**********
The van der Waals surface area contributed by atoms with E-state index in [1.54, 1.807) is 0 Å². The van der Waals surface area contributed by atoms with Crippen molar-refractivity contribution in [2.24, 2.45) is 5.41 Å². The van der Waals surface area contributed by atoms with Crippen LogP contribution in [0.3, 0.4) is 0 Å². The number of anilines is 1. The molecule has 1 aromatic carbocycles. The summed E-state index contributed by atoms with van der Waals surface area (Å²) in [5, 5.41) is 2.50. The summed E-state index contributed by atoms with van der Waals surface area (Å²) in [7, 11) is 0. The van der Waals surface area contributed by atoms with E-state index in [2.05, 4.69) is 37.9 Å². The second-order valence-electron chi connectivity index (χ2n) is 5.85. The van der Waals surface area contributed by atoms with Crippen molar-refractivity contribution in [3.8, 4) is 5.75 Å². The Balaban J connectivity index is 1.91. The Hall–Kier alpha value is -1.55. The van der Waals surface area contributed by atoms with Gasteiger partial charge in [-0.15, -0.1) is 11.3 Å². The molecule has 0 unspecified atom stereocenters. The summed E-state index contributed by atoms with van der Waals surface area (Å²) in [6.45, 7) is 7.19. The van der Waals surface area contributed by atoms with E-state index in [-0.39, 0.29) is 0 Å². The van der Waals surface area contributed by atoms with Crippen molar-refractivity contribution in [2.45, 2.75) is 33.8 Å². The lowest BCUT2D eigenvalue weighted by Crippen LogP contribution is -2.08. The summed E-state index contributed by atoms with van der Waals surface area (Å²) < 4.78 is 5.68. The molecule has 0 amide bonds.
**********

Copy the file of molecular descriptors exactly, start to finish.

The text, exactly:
The van der Waals surface area contributed by atoms with E-state index in [1.54, 1.807) is 0 Å². The van der Waals surface area contributed by atoms with Crippen molar-refractivity contribution in [2.24, 2.45) is 5.41 Å². The van der Waals surface area contributed by atoms with Crippen LogP contribution in [0.3, 0.4) is 0 Å². The number of anilines is 1. The molecule has 1 aromatic carbocycles. The summed E-state index contributed by atoms with van der Waals surface area (Å²) in [5, 5.41) is 2.50. The summed E-state index contributed by atoms with van der Waals surface area (Å²) in [7, 11) is 0. The van der Waals surface area contributed by atoms with E-state index in [2.05, 4.69) is 37.9 Å². The second-order valence-electron chi connectivity index (χ2n) is 5.85. The van der Waals surface area contributed by atoms with Crippen molar-refractivity contribution in [3.8, 4) is 5.75 Å². The Balaban J connectivity index is 1.91. The Hall–Kier alpha value is -1.55. The van der Waals surface area contributed by atoms with Gasteiger partial charge in [-0.15, -0.1) is 11.3 Å². The molecule has 0 unspecified atom stereocenters. The summed E-state index contributed by atoms with van der Waals surface area (Å²) in [6.45, 7) is 7.19. The van der Waals surface area contributed by atoms with E-state index in [-0.39, 0.29) is 0 Å². The van der Waals surface area contributed by atoms with Crippen molar-refractivity contribution in [2.45, 2.75) is 33.8 Å². The lowest BCUT2D eigenvalue weighted by Crippen LogP contribution is -2.08. The summed E-state index contributed by atoms with van der Waals surface area (Å²) < 4.78 is 5.68. The molecule has 0 amide bonds.